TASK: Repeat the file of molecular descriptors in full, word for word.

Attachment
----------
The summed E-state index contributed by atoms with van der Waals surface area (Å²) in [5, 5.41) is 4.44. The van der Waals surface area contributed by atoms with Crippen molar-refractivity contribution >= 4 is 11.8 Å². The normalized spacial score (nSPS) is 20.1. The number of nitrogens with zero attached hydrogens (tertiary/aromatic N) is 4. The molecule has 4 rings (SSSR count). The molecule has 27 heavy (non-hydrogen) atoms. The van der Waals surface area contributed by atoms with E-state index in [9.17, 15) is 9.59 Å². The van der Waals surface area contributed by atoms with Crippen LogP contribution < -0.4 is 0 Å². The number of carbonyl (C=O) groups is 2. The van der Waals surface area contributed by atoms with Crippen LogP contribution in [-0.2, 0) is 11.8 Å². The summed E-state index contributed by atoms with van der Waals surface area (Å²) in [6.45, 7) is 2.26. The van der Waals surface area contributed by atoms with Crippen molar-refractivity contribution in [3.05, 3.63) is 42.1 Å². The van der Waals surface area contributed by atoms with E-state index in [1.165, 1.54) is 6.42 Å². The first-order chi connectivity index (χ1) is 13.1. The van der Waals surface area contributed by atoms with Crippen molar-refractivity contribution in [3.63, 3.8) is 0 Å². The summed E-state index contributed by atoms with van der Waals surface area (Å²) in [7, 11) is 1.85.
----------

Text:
The summed E-state index contributed by atoms with van der Waals surface area (Å²) in [5, 5.41) is 4.44. The van der Waals surface area contributed by atoms with Crippen molar-refractivity contribution >= 4 is 11.8 Å². The normalized spacial score (nSPS) is 20.1. The number of nitrogens with zero attached hydrogens (tertiary/aromatic N) is 4. The molecule has 4 rings (SSSR count). The molecule has 27 heavy (non-hydrogen) atoms. The van der Waals surface area contributed by atoms with E-state index in [9.17, 15) is 9.59 Å². The van der Waals surface area contributed by atoms with Crippen LogP contribution < -0.4 is 0 Å². The number of carbonyl (C=O) groups is 2. The van der Waals surface area contributed by atoms with Crippen LogP contribution in [-0.2, 0) is 11.8 Å². The summed E-state index contributed by atoms with van der Waals surface area (Å²) in [6.45, 7) is 2.26. The van der Waals surface area contributed by atoms with Crippen molar-refractivity contribution in [3.05, 3.63) is 42.1 Å². The van der Waals surface area contributed by atoms with E-state index in [1.165, 1.54) is 6.42 Å². The first-order chi connectivity index (χ1) is 13.1. The van der Waals surface area contributed by atoms with Crippen molar-refractivity contribution in [3.63, 3.8) is 0 Å². The summed E-state index contributed by atoms with van der Waals surface area (Å²) in [7, 11) is 1.85.